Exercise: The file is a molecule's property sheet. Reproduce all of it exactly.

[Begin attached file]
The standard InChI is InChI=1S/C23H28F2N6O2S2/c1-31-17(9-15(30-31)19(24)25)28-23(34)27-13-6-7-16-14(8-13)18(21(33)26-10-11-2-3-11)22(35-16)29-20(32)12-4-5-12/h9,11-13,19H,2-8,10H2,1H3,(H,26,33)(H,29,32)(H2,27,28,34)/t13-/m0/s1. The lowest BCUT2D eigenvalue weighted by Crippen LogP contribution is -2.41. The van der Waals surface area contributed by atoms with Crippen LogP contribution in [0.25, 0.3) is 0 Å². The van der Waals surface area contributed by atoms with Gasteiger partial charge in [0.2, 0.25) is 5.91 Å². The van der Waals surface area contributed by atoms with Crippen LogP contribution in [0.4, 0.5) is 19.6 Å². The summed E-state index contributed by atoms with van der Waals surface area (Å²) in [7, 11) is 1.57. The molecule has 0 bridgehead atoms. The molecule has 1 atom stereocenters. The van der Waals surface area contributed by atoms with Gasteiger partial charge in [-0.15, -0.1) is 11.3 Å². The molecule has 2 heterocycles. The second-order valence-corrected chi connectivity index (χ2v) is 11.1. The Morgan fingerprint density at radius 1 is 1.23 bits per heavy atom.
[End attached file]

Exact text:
The standard InChI is InChI=1S/C23H28F2N6O2S2/c1-31-17(9-15(30-31)19(24)25)28-23(34)27-13-6-7-16-14(8-13)18(21(33)26-10-11-2-3-11)22(35-16)29-20(32)12-4-5-12/h9,11-13,19H,2-8,10H2,1H3,(H,26,33)(H,29,32)(H2,27,28,34)/t13-/m0/s1. The lowest BCUT2D eigenvalue weighted by Crippen LogP contribution is -2.41. The van der Waals surface area contributed by atoms with Crippen LogP contribution in [0.25, 0.3) is 0 Å². The van der Waals surface area contributed by atoms with Gasteiger partial charge in [0.2, 0.25) is 5.91 Å². The van der Waals surface area contributed by atoms with Crippen LogP contribution in [0.4, 0.5) is 19.6 Å². The summed E-state index contributed by atoms with van der Waals surface area (Å²) in [7, 11) is 1.57. The molecule has 0 bridgehead atoms. The molecule has 1 atom stereocenters. The van der Waals surface area contributed by atoms with Gasteiger partial charge in [-0.15, -0.1) is 11.3 Å². The molecule has 2 heterocycles. The second-order valence-corrected chi connectivity index (χ2v) is 11.1. The Morgan fingerprint density at radius 1 is 1.23 bits per heavy atom.